Cat Litter: Ratings of Sources
Cat author and activist Caroline Golon offers her take on the pros and cons of different types of cat litter. Examples of each type are given, but whether or not those are based on testing, personal experience, or another basis is not well explained. She also offers information on how to transition a cat from one brand or type of litter to another. Her bottom line advice is that "While many litters offer benefits like odor control and clumping abilities that make life easier for humans, the most important thing is how your cat likes it."
Golon also maintains this personal web site, where she blogs about all things litter-box related, including cat litter. You can find reviews written by her and her contributors, but most cat litters covered fare pretty well. That's not surprising as Golon notes in an article on "4 Cat Litters to Try" that she never posts a review of a poor litter. Keeping in mind that what her cats like, other might not, she adds "What I talk about on this site is always deemed worthy of at least a test run if you think it will work for you."
Aside from a wealth of information on the do's and don'ts of cat ownership, veterinarian Lisa A. Pierson discusses specific cat litters she has tried over the years. Analysis here is in-depth and based on years of real-world use. It's worth noting that Pierson strongly feels that a clumping litter "is the only sanitary way to maintain a litter box."
Pet blogger Daniela Caride compares eight cat litters, giving each a letter grade and brief review. Fresh Step earns the lowest score, where Caride derides clay-based cat litters for their alleged health concerns. A comparative chart at the end of the write-up makes it easy to compare each product by specific attributes.
When it comes to cat litter, there's a good assortment of choices listed at Amazon.com. While not all brands are extensively reviewed, many receive hundreds of user comments, and some get thousands. Most reviews are just a few lines long, but others are fairly extensive, including some with comparisons with other brands/varieties or reports on long term usage.
PetSmart.com sells the major brands of cat litter. Feedback here is much briefer than what's often found at Amazon.com, but more brands generate a significant number of reviews. Navigation is a nuisance, however, as you need to click through to the product pages to see if a rating is based on a handful of reviews, or hundreds.
Petco is another big-box pet retailer. As with PetSmart.com, lots of cat owners leave reviews of products, including cat litter. Comments aren't extensive, but still give a good indication of owner and cat satisfaction. Like PetSmart.com, you need to click through to each product to learn how many users have reviewed it.
Retailer Walmart.com carries the more mainstream varieties of cat litter, though many products have amassed a large number of user reviews -- some well into the thousands. Owner feedback is generally cursory, especially compared to user reviews at Amazon.com, but star ratings as well as separate sub-ratings for marks like Value makes this a solid companion source. The number of user reviews is posted on the main pages, so that's a plus when it comes to site usability.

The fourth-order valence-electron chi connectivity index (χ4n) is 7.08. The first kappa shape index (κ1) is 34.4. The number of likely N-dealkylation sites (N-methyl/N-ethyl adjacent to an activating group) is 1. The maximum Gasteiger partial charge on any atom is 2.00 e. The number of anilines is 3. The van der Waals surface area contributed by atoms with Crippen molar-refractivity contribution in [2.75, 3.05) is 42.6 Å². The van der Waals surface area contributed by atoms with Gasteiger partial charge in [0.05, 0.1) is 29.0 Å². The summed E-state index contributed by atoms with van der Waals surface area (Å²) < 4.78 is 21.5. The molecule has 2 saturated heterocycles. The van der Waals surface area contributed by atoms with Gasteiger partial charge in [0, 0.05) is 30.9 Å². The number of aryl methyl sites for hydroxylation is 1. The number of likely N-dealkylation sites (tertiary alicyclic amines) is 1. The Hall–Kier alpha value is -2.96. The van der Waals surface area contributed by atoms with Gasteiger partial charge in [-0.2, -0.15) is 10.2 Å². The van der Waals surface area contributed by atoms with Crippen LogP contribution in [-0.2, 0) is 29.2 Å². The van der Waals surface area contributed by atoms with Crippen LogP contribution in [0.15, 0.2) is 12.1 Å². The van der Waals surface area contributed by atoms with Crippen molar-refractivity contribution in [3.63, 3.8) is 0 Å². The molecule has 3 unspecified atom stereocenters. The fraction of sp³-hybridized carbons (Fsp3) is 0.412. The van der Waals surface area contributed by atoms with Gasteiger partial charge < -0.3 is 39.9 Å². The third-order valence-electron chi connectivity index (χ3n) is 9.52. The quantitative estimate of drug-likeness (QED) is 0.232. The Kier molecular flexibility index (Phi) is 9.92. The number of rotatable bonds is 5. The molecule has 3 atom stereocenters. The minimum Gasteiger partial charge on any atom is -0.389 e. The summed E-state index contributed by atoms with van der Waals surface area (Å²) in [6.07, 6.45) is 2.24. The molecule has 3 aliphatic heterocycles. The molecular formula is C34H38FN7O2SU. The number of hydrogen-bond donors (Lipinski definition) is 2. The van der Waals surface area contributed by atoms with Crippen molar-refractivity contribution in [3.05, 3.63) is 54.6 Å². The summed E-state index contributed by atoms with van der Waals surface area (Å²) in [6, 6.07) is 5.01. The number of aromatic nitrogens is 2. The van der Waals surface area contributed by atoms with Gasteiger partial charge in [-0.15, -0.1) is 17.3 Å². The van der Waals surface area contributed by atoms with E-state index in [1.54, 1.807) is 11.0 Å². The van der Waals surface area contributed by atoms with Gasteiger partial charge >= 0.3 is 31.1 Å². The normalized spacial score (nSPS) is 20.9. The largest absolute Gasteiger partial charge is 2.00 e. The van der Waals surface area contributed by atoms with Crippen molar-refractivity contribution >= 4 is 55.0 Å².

Franny Syufy is About.com's guide to cats. Although she has good things to say about all the cat litters here, Syufy personally endorses World's Best Cat Litter. She does admit it's relatively expensive, but says it's "virtually dust-free." Links lead to longer reviews of some of the listed cat litters.
Here, Golon recommends five types of cat litter that she calls "some of the more unique offerings on the market." Analysis here is fairly brief -- just a paragraph or two for each listing -- though opinions are based on Golon's personal experience. Pros and cons are easily identified, and there are lots of pictures, though there isn't much discussion of cost or economy.
Dr. Karen Becker does not recommend specific cat litter products, but does provide a good overview of the different types of litter, and their pluses and minuses. She also notes that while their human companions might prefer something else, preference studies show that "cats prefer unscented clumping litter with no odor control additives."
This site dedicated to all things cat related includes a section where users can post reviews of cat litter that their cat has tried. Reviews tend to brief, and most litters get far fewer reviews here than what can be found at retailer-related sites such as Amazon.com and Petco.com. Still, some additional valuable insights can be gleaned, and articles about cat litter in general as well as forum discussions elsewhere on the site can be somewhat helpful.
Amy Worden, staff writer for the Philadelphia Inquirer, says that pine pellets are the best type of cat litter and that while she often buys a cheaper alternative, "Feline Pine makes one of the best pine pellet litters." She finds that the clumping version is a disappointment, however. She finds that SwheatScoop, a wheat-based biodegradable clumping litter is a bit better, but still not perfect.
Jackson Galaxy, a cat behaviorist and host of Animal Planet's My Cat from Hell TV show, shares his take on the benefits of natural cat litters. He finds no downsides at all, especially compared to conventional clay litter, and singles out one brand as an easy to find natural alternative.